Three years later in 11th grade, I came into my art class and say that another student had written the ENTIRE THING on the chalkboard the art teacher never used. Being a mature woman of 16, I had come to realize how unbelievably terrible it was, and I was not happy to see it pop up in my life again. I prepared myself to deal with the onslaught of classmate mockery sure to come my way as people finished reading my epic paean to adolescent ardor.

    Upon closer inspection I saw that the Poor Taste In Poetry Vandal had in fact signed their OWN name to this steaming pile of verse. I will never understand what could have made them admire this abomination, this affront to the English language, enough to pretend ownership of it. In all my life, I have never been so grateful for someone's dickbag behavior.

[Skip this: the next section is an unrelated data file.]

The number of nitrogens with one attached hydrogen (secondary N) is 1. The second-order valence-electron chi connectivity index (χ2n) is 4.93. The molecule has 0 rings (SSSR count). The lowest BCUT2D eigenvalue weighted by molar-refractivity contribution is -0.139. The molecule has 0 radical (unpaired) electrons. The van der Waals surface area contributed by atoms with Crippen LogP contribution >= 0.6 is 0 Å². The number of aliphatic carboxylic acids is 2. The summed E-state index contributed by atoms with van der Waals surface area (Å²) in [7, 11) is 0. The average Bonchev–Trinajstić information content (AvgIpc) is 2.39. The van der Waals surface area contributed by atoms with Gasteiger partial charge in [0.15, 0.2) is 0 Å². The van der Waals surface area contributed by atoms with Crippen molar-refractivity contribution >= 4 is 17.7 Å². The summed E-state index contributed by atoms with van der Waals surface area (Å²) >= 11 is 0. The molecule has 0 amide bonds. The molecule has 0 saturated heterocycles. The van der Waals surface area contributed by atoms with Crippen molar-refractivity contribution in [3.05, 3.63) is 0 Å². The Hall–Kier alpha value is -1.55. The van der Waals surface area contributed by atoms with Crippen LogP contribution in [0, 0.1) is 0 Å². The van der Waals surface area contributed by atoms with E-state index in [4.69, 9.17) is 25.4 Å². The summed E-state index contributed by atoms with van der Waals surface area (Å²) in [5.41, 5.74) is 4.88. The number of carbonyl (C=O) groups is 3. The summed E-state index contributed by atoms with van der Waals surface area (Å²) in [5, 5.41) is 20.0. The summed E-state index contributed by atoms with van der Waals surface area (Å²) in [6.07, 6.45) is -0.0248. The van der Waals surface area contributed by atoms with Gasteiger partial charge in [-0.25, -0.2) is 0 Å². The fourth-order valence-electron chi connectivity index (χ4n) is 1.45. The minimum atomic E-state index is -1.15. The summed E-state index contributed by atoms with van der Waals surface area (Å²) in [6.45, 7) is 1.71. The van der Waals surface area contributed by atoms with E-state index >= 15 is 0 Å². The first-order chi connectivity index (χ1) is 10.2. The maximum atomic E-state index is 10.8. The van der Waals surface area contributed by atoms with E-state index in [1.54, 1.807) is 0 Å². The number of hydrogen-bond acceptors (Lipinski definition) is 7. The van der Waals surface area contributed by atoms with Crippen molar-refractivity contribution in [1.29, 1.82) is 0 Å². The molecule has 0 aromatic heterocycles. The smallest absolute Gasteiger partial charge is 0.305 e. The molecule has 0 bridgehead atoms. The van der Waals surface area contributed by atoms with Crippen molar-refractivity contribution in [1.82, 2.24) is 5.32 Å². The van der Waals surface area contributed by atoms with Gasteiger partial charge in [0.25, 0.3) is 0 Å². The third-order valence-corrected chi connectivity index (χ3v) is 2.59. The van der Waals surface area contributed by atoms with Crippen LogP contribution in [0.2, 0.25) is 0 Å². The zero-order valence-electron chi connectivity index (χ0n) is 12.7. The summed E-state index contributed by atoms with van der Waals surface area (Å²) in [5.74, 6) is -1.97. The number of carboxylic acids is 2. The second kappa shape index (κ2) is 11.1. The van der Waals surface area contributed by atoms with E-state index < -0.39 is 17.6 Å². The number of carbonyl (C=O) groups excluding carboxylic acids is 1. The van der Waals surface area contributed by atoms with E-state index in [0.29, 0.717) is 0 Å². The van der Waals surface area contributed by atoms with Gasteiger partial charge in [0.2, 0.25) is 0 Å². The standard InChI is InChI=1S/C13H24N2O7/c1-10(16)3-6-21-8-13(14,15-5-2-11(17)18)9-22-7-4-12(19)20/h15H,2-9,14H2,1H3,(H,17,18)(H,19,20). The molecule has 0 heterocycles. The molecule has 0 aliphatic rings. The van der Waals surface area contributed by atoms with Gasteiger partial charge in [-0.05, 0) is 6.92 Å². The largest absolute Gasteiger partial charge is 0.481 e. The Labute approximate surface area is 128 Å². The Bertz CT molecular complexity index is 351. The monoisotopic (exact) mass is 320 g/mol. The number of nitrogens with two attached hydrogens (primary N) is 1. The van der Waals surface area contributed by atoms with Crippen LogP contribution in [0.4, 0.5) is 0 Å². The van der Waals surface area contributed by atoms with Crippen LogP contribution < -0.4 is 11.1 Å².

On a side note, I saw someone at work wearing the same shirt in the comic, and it was all I could do not to run over and tackle them screaming "I LIKE WEBCOMICS TOOOOOO, LET'S TALK ABOUT THEM FOR THE REST OF THE DAY AND GET NOTHING PRODUCTIVE ACCOMPLISHED!!!!!!!"

  7. Joel, the trick is to ask an open-ended question to see how the person responds.

    After you start with, "Hey, nice shirt/interesting shirt/I like your shirt!" You then ask, "So what's the story behind it?" This makes it initially more about them and less about you until you can gauge how much of yourself you should inject into the conversation.

  8. I have to say, I get more compliments and high-fives when I'm wearing HE gear than ANY other nerdy shirts I own (and I own a lot). I'm the enthusiastic fan then trying to tell the person how awesome all of HE is, and where they can buy it, and spelling out H-I-J-I-N-K-S….they probably think I own the damn store I'm such a pusher.